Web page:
In a scathing post trial brief, they argued that the NCAA basically staked its defense on a 1984 Supreme Court decision that said the fundamental rule of amateurism was at the core of the NCAA's regulation of college athletics and that the organization could have suggested other remedies to help athletes to justify its control of the college sports marketplace.
"In some places, it is as if our three-week trial did not occur," plaintiffs' lawyers wrote.
Attorneys for the NCAA, though, said moving away from the concept of amateurism would drive spectators away from college sports and would upset the competitive balance among schools and conferences. They said some of the relief sought by the plaintiffs would allow for third parties to play players and that universities would lose control of their programs.
Several players testified during the trial that they viewed playing sports as their main occupation in college, saying the many hours they had to devote to the sport made it difficult — if not impossible — to function like regular students.
O'Bannon portrayed himself as a dedicated athlete who would stay after games to work on his shot if needed, but not much of a student. He said his job at UCLA was to play basketball and took up so much time that just making it to class was difficult.
"I was an athlete masquerading as a student," said O'Bannon, star of the 1995 UCLA team that won the national title. "I was there strictly to play basketball. I did basically the minimum to make sure I kept my eligibility academically so I could continue to play."
But witnesses called by the NCAA during the trial spoke of the education provided athletes as payment for their services and said the college model has functioned well for more than a century. They contended that paying players would make college sports less popular and could force schools to cut other programs funded by the hundreds of millions of dollars taken in by big time athletics.
The head of the Big Ten painted a dire picture of what college sports would look like in his testimony, saying his conference would likely cease to exist and the Rose Bowl would probably not be played.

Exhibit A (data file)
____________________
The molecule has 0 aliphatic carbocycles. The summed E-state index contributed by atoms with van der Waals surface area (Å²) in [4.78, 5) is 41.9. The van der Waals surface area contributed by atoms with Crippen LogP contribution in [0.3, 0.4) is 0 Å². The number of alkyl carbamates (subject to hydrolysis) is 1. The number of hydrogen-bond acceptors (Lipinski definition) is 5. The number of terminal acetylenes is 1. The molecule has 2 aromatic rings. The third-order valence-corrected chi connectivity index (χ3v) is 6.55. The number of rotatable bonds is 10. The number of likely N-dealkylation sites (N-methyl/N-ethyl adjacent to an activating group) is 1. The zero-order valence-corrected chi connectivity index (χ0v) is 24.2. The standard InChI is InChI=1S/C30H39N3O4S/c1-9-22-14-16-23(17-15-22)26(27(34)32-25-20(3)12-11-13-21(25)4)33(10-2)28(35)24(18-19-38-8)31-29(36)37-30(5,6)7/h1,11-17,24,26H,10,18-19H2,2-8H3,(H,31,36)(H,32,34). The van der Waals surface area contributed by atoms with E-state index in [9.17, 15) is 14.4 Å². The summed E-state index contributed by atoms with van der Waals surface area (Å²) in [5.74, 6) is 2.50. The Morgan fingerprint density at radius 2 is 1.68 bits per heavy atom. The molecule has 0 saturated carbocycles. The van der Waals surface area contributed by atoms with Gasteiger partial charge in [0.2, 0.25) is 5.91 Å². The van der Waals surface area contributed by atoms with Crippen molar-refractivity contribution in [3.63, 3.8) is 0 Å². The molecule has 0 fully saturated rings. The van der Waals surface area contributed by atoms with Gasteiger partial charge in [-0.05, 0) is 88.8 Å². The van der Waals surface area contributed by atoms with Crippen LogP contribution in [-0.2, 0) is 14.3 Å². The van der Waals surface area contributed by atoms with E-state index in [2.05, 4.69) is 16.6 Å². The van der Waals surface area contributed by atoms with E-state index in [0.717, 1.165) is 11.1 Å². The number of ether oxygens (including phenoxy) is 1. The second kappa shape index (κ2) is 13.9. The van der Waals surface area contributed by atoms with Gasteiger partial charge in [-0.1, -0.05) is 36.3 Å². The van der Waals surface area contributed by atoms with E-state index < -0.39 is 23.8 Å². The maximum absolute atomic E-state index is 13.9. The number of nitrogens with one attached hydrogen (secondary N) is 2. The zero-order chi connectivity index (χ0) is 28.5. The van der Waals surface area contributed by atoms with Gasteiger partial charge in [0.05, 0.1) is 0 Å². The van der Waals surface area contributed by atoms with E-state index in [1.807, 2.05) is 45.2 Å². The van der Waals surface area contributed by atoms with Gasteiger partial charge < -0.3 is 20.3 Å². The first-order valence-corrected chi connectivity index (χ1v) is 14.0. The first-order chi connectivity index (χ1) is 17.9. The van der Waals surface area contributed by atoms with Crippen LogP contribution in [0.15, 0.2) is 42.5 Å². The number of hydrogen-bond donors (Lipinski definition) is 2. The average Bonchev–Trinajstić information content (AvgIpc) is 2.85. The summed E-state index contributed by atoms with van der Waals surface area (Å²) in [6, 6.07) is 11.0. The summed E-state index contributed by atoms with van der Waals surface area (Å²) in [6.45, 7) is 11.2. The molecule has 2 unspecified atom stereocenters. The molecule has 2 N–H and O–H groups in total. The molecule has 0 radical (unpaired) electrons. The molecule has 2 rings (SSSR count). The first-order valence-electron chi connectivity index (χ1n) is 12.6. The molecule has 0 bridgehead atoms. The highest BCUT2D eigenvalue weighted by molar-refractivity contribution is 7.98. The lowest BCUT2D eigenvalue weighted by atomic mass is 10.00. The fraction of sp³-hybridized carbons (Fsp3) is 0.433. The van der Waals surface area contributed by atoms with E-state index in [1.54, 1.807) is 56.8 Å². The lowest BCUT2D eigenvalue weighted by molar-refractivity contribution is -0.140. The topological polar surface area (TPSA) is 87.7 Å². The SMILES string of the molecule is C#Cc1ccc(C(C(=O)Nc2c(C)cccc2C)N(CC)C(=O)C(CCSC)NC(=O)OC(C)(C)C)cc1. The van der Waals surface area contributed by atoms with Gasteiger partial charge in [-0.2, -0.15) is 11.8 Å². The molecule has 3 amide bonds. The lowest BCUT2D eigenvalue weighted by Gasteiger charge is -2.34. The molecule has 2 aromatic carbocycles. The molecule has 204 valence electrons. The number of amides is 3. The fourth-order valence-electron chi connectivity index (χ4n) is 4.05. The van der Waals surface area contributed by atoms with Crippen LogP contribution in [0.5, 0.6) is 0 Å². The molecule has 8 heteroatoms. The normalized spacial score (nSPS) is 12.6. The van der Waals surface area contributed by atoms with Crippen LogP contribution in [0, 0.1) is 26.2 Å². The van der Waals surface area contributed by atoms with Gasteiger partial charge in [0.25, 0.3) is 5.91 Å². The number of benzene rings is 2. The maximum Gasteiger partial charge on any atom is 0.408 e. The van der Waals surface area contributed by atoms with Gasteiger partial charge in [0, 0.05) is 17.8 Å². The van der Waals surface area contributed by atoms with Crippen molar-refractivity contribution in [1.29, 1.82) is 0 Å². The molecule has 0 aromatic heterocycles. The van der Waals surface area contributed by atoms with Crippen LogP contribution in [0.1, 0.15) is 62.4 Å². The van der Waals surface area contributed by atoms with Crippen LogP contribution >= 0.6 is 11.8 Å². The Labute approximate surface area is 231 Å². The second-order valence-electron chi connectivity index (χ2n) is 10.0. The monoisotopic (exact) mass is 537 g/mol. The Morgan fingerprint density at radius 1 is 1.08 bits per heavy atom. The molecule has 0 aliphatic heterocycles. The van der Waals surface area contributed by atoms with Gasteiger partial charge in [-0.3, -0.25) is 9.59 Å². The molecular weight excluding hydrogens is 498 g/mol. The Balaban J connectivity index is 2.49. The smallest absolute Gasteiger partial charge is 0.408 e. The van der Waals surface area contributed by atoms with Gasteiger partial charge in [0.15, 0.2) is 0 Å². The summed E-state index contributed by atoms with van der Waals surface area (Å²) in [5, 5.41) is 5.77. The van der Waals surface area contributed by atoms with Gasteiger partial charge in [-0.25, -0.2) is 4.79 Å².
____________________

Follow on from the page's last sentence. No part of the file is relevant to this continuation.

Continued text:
Jim Delany said the idea of paying players goes against the entire college experience and he couldn't see league members agreeing to it. If some did, he said, they likely would be kicked out of the conference because the move would create an imbalance among schools that could not be resolved.
"There wouldn't be a Rose Bowl if either they or we were operating in a very different wavelength in terms of paying players," Delany said
That theme has since been echoed by college and conference administrators, even as they move forward on plans — prompted by the O'Bannon suit and others — to give expanded benefits to athletes in the 65 schools that comprise the five biggest conferences in the country.
"I fear that we will get past the change and then we'll realize that all the gymnastics programs went away, or that we have agents on campus all the time negotiating playing time for student athletes," Big 12 Commissioner Bob Bowlsby said in July. "There's all kind of Armageddon scenarios you could come up with. ... You wouldn't have to be a very good fiction writer to come up with some scenarios that would be pretty scary."
But Rutgers law professor Michael Carrier, a specialist in antitrust and intellectual property law, said the outcome might not be scary at all because the money may not be huge and will be paid only after a player's career is over.